Ohinemuri Regional History Journal 10, October 1968


The articles in our last journal by Mr. Cliff Furniss and Mrs. Elvidge have prompted me to recall my early days teaching at the Ngatea School 1920 - 1922. Eight years had passed since Mr. Harris (Mrs. Elvidge's father) had pioneered education in the district by dividing his teaching time (six days a week) between Pipiroa and Ngatea after the Education Board had borrowed a small hut from the Lands and Survey Department and opened it as the "Orchard School" with fifteen pupils on 25-3-1912.

I attended the Golden Jubilee of the Ngatea School in 1962 and the Booklet produced then, to which I make acknowledgements, records some interesting facts about the district as well as about the School.

In 1914 a classroom was erected at a cost of £120. This is still in use, although on a different site, and houses the present Sixth Form, being known to all pupils as the "Dog-box". The teacher at this time was Mr. Salisbury, who divided his time between Ngatea and Kerepehi travelling from one to another by boat.

During the decade 1910 - 1920, settlement and agriculture in the Ngatea area expanded rapidly. In those days sheep-farming was more widespread than it is to-day in this area, and it was a common sight to see flocks of several hundred sheep setting out from Ngatea for the trip to Westfield freezing works which would take about a week. To-day motor trucks have almost replaced drovers for the long-distance movement of stock.

From the earliest beginnings of the township until well into the 1920's, there was a permanent camp of drainage workers on the riverbank, for drainage and reclamation went hand-in-hand with progress. Large numbers of horses were kept in the drainage camp mainly for pulling wagons and road graders as motor vehicles were still comparatively rare until the later 1920's. River transport was all important in the first twenty years of Ngatea's existence, and about 1914 a thirty-five foot launch, the "John Kennedy", and many barges were actually built at Ngatea. By 1914 there were several wharves along the river. Besides the wharf at Ngatea itself, there were wharves at Leonard's, Paul's, Rarewerawe, Hopai, and Pipiroa.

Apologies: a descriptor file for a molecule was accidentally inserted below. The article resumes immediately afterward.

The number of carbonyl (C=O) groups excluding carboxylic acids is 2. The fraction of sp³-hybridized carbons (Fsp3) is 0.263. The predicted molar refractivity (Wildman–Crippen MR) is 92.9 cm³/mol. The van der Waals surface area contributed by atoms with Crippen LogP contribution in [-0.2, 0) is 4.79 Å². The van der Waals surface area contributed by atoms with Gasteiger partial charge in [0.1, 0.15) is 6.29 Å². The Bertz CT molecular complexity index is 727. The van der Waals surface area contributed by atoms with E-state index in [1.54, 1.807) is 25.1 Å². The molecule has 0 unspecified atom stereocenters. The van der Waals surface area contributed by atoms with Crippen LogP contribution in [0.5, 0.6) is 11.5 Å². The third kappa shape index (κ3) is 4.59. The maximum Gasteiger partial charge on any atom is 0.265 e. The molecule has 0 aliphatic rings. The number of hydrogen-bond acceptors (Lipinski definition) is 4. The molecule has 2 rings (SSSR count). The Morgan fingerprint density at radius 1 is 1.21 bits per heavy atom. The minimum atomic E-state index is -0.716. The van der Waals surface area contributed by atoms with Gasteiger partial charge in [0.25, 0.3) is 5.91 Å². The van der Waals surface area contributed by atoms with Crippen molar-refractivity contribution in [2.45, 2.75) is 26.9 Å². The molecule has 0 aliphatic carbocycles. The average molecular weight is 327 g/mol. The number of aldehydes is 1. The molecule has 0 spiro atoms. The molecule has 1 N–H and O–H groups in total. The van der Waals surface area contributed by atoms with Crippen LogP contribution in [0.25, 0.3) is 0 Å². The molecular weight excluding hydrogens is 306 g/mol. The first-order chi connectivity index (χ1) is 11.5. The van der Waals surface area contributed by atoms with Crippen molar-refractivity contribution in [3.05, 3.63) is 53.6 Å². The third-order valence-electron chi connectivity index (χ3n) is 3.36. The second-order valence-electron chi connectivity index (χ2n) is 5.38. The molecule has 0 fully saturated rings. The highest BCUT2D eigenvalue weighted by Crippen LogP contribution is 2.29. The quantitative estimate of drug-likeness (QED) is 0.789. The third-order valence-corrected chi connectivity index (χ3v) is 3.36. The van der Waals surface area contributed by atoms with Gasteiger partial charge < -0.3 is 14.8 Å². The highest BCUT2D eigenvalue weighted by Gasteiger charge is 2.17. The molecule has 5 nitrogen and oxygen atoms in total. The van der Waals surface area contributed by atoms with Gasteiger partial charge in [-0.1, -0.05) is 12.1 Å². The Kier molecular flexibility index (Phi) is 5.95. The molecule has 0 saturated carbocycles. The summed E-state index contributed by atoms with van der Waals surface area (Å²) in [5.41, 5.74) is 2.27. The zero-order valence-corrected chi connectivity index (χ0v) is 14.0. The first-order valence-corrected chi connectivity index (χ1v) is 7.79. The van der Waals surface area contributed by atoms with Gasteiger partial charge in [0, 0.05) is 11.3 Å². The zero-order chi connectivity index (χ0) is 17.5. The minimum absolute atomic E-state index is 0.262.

As far as the School is concerned during the two or three years prior to 1920 increases in roll made further building necessary. 1918 saw the erection of another classroom at the School at a cost of £500. In the following years a block of three rooms was built and this constituted the Primary School. Although it was not at first erected in its present position this block survives as the old secondary block comprising room five, the commercial room and the library. During the 1920's various minor alterations were made to this block, and an additional room (now room four) was added as a memorial to the casualties of the First World War.

During the inter-war period the progress of the Hauraki Plains continued as more land was brought into use. In 1920 Hauraki Plains County was established, the first chairman being Mr. J. C. Miller. It was about the same time that Ngatea gained its present name and ceased to be known as the orchard. Mr. W. Wylde, then a reporter on the Hauraki Plains Gazette, explained in an article at the time exactly how the name arose: "Ngatea is not a Maori word, although it is a corruption of a Maori place-name. When Mr. I. J. Bratlie was asked by the Chief Postmaster at Thames to suggest a name for the new Post Office, Orchard being unacceptable, he selected a Maori word which sounds something like Ngatea.

Mr. Bratlie was a Norwegian and the old single wire telephone installed by the Drainage Department from Thames to Waikaka (now Patetonga) was not very effective and the Postmaster understood him to say 'Ngatea'. The Maori name which Mr. Bratlie offered had to do with the hanging of the entrails of a man on the big willow tree that grew near the present bridge-keeper's building.

Having drawn in a land ballot a farm on the south side of what is now Ngatea's main street, Mr. Bratlie was one of the leaders in the movement to establish Ngatea as the business centre for the Hauraki Plains, and thus the Maori word for bowel or intestines was "seized on as meaning the heart."

The original name "Orchard" which survives in the names of two roads arose because of the presence of a large number of assorted fruit trees which grew close to where the bridge now stands. This orchard was certainly in existence before the first settlers arrived, and probably owes its existence to the fact that Maoris originally camped on the spot, and the trees possibly arose from the fruit stones left behind.